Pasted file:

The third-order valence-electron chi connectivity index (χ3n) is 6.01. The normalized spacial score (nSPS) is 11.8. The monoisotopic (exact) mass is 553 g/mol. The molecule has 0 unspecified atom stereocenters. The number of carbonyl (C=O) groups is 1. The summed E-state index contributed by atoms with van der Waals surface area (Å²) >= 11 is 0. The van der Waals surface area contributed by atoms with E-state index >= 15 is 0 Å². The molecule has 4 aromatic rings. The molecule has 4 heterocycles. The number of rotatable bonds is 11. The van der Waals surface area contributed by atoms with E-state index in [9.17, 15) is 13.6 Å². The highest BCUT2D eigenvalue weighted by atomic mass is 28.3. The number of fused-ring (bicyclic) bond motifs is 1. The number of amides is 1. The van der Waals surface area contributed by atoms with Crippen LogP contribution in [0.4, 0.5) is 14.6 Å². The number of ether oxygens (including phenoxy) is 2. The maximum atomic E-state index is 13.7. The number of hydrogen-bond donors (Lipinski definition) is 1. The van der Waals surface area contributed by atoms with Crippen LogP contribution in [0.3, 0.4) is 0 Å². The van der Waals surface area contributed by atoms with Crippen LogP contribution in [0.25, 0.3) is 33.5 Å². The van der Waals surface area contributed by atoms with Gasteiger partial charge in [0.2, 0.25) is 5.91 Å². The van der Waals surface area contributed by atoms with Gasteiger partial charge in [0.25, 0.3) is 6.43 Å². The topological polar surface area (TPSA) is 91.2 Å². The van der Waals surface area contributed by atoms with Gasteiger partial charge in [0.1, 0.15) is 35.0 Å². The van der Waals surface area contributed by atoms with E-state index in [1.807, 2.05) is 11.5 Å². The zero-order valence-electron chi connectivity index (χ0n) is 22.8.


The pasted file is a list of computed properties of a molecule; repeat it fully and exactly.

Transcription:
The third-order valence-electron chi connectivity index (χ3n) is 6.01. The normalized spacial score (nSPS) is 11.8. The monoisotopic (exact) mass is 553 g/mol. The molecule has 0 unspecified atom stereocenters. The number of carbonyl (C=O) groups is 1. The summed E-state index contributed by atoms with van der Waals surface area (Å²) >= 11 is 0. The van der Waals surface area contributed by atoms with E-state index >= 15 is 0 Å². The molecule has 4 aromatic rings. The molecule has 4 heterocycles. The number of rotatable bonds is 11. The van der Waals surface area contributed by atoms with E-state index in [9.17, 15) is 13.6 Å². The highest BCUT2D eigenvalue weighted by atomic mass is 28.3. The number of fused-ring (bicyclic) bond motifs is 1. The number of amides is 1. The van der Waals surface area contributed by atoms with Crippen LogP contribution in [0.4, 0.5) is 14.6 Å². The number of ether oxygens (including phenoxy) is 2. The maximum atomic E-state index is 13.7. The number of hydrogen-bond donors (Lipinski definition) is 1. The van der Waals surface area contributed by atoms with Crippen LogP contribution in [0.3, 0.4) is 0 Å². The van der Waals surface area contributed by atoms with Crippen LogP contribution in [0.25, 0.3) is 33.5 Å². The van der Waals surface area contributed by atoms with Gasteiger partial charge in [0.2, 0.25) is 5.91 Å². The van der Waals surface area contributed by atoms with Gasteiger partial charge in [0.25, 0.3) is 6.43 Å². The topological polar surface area (TPSA) is 91.2 Å². The van der Waals surface area contributed by atoms with Gasteiger partial charge in [0.1, 0.15) is 35.0 Å². The van der Waals surface area contributed by atoms with E-state index in [1.807, 2.05) is 11.5 Å². The zero-order valence-electron chi connectivity index (χ0n) is 22.8.